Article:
NPR's David Schaper reports that as hated as these ads are, they are seen as effective.

DAVID SCHAPER, BYLINE: Flip on the TV anywhere in Wisconsin this week and it won't be long until you hear this...

(SOUNDBITE OF AD)

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DAVID GREENE, HOST:

Mitt Romney won the Illinois Republican primary convincingly yesterday, as we've been reporting elsewhere in the program. Illinois voters were not just voting for presidential candidates, though, there were congressional primaries as well. Redistricting made things very interesting. Two Republican incumbents had to run against one another, and a high-profile Democratic incumbent got a challenge from a former colleague. NPR's David Schaper runs down the results.

It's another furious dash to the finish line as delegate-rich Illinois holds its Republican presidential primary Tuesday.

Former Massachusetts Gov. Mitt Romney is looking to increase his delegate lead. And he's still searching for that decisive win over his main rival, former Pennsylvania Sen. Rick Santorum.

Redistricting is forcing a handful of congressional incumbents of the same party to run against each other in primaries. On March 6, Rep. Marcy Kaptur defeated fellow liberal Democrat Rep. Dennis Kucinich in Ohio.

And next Tuesday, two conservative Republicans square off in Illinois.

The scene is the newly drawn 16th Congressional District, which covers mostly rural territory in the northern part of the state, curving around the suburbs and exurbs of Chicago, from the Wisconsin border north of Rockford to the Indiana border east of Kankakee.

Elkhart, Ind., is known as the RV capital of the world. The city suffered badly when the recession hit and demand for recreational vehicles all but screeched to a halt. That's when local and state leaders started looking for ways to bolster the area's manufacturing industry.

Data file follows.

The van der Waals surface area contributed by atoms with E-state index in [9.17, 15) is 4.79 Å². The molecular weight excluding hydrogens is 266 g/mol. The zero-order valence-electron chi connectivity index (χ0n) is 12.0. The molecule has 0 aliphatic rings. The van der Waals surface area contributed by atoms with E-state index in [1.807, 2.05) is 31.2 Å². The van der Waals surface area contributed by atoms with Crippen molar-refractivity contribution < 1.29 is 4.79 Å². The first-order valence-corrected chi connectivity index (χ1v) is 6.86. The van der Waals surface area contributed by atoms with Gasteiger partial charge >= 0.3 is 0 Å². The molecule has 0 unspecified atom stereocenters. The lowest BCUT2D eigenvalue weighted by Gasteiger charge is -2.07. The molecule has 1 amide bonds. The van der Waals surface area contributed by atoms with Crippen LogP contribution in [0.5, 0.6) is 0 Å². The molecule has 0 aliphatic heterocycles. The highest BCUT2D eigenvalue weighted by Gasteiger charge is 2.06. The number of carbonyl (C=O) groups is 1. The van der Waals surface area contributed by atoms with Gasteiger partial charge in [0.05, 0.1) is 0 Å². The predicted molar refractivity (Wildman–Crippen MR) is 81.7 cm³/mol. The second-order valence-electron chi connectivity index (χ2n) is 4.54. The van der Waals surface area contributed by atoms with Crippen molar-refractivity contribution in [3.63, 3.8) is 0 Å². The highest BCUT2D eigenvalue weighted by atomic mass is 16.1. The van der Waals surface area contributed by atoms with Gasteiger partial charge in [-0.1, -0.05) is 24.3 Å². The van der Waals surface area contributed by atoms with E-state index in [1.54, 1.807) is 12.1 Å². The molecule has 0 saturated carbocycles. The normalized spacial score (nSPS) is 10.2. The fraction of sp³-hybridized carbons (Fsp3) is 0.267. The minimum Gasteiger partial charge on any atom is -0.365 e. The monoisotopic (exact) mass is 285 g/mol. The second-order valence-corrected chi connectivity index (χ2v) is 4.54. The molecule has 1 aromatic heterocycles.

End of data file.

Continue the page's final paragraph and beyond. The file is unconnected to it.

The unemployment rate in the city along the Michigan border eventually soared to 20 percent — the highest in the nation at the time.

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It's ALL THINGS CONSIDERED from NPR News. I'm Robert Siegel.

AUDIE CORNISH, HOST:

And I'm Audie Cornish. Deadly tornadoes swept through the Midwest overnight and this morning, killing at least eight people. The storm system hammered parts of Nebraska, Kansas, Missouri, Illinois and Kentucky, where it still poses a threat.

As NPR's David Schaper reports, hardest hit is the small city of Harrisburg in southern Illinois.

Losing a loved one in any circumstance can be a painful experience, but for some families in Chicago, that pain is being compounded by what's been happening at the Cook County morgue in recent weeks. In the words of one observer, it's "a moral travesty."

Walk into a typical Walgreens, and see cosmetics, greeting cards, and candy and snack aisles. Not so at a new, huge version of the drugstore in the heart of Chicago's Loop.

At a new downtown Walgreens, customers can get a fruit smoothie while they wait for their prescription — or even a manicure. Walgreens opened the new upscale version of its drugstore Tuesday on State Street to try to distinguish itself from the competition.

Newt Gingrich is making his closing arguments to voters in the Mississippi River towns of Muscatine and Burlington in advance of Tuesday's Republican party caucuses and that argument boils down to this: Gingrich is better, smarter and more experienced than the rest.